The writer Colin Wilson has died at the age of 82.
As a young man (24) he wrote ‘The Outsider’, a book that was hailed by the literary and critical world as a work of genius. The book was remarkable in many ways, above all for the wide grasp such a young man had of the ideas that had been advanced by a huge range of writers and philosophers.
There was a subsequent reaction as those who had praised his work so extravagantly decided they had gone too far. Inevitably they covered their own embarrassment by reassessing him much less favourably.
One of the books he wrote was titled ‘Sex and the Intelligent Teenager’. There may never have been a more misleading title in the history of publishing. The book was in many ways a pared down version of his earlier work, ‘Origins of the Sexual Impulse’, in which he examines some of the philosophical and mystic ideas that permeate his work. Of course the book is interesting, but it is not in any way an introduction to sex that would feel relevant to the average teenager, no matter how intelligent.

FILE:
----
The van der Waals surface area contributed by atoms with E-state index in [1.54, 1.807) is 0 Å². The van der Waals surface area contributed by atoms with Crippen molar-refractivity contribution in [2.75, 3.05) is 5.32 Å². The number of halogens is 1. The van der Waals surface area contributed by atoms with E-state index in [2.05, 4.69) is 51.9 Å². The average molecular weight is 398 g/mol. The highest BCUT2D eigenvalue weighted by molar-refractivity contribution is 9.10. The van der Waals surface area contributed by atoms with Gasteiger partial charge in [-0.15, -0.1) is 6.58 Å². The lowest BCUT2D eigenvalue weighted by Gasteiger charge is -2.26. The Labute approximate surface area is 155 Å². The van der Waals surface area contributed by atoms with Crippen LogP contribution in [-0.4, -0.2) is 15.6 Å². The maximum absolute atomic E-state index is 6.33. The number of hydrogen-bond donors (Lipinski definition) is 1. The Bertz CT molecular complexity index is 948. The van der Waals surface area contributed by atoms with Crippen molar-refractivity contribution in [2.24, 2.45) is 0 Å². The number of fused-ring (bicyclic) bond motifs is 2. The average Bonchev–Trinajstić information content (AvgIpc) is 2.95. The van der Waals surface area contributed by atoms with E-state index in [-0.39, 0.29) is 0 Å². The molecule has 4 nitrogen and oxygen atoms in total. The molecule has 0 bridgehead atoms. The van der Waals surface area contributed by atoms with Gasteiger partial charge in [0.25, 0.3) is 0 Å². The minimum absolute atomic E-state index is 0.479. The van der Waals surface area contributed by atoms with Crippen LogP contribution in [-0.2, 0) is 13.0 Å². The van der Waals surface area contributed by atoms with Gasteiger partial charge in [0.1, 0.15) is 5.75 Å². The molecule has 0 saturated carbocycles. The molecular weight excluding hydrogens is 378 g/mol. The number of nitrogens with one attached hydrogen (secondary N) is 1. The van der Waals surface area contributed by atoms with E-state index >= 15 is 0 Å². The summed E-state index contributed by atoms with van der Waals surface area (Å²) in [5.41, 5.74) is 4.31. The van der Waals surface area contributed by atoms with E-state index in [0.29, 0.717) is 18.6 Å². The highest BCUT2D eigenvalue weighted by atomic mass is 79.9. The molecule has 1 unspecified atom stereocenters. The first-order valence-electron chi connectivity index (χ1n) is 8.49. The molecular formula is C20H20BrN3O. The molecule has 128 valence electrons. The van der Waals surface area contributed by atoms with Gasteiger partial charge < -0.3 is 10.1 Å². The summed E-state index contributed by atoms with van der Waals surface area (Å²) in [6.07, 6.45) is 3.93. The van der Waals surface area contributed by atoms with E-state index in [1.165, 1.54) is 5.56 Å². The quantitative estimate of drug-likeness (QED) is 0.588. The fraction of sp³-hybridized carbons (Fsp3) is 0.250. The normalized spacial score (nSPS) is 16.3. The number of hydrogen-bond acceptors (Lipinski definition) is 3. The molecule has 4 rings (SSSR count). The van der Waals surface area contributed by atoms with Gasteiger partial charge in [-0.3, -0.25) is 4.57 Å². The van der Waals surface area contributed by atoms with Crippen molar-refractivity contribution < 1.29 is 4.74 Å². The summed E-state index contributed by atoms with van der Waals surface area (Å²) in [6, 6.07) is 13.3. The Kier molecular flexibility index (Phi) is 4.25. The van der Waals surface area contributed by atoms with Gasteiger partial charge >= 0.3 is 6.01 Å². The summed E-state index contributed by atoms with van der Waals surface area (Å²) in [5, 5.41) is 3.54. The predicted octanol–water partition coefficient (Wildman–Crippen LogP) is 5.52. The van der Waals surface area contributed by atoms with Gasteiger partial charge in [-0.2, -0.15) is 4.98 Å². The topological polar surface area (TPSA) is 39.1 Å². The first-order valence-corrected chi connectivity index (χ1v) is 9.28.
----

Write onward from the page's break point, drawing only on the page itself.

He also wrote a book about classical music, ‘Brandy of the Damned’. In it, he analyses at length the merits of the great composers and their work with a confidence that I found extraordinary. How, I repeatedly wondered, could he discern so much where in all too many cases all I could hear was music that meandered on for rather a long time. I also agonised over the title. ‘Brandy of the damned’. What did it mean? I never could decide.
I am in no position to assess the merit of Colin’s work, but he did hold me in thrall for a few years, as he did many others. And if one of his lasting achievements was to expose the fallibility of the critical establishment, that was something worth doing, even if not what he intended.
Rest in peace, Colin. Your work undoubtedly enriched the lives of many readers.
There’s a long and interesting piece about Colin here.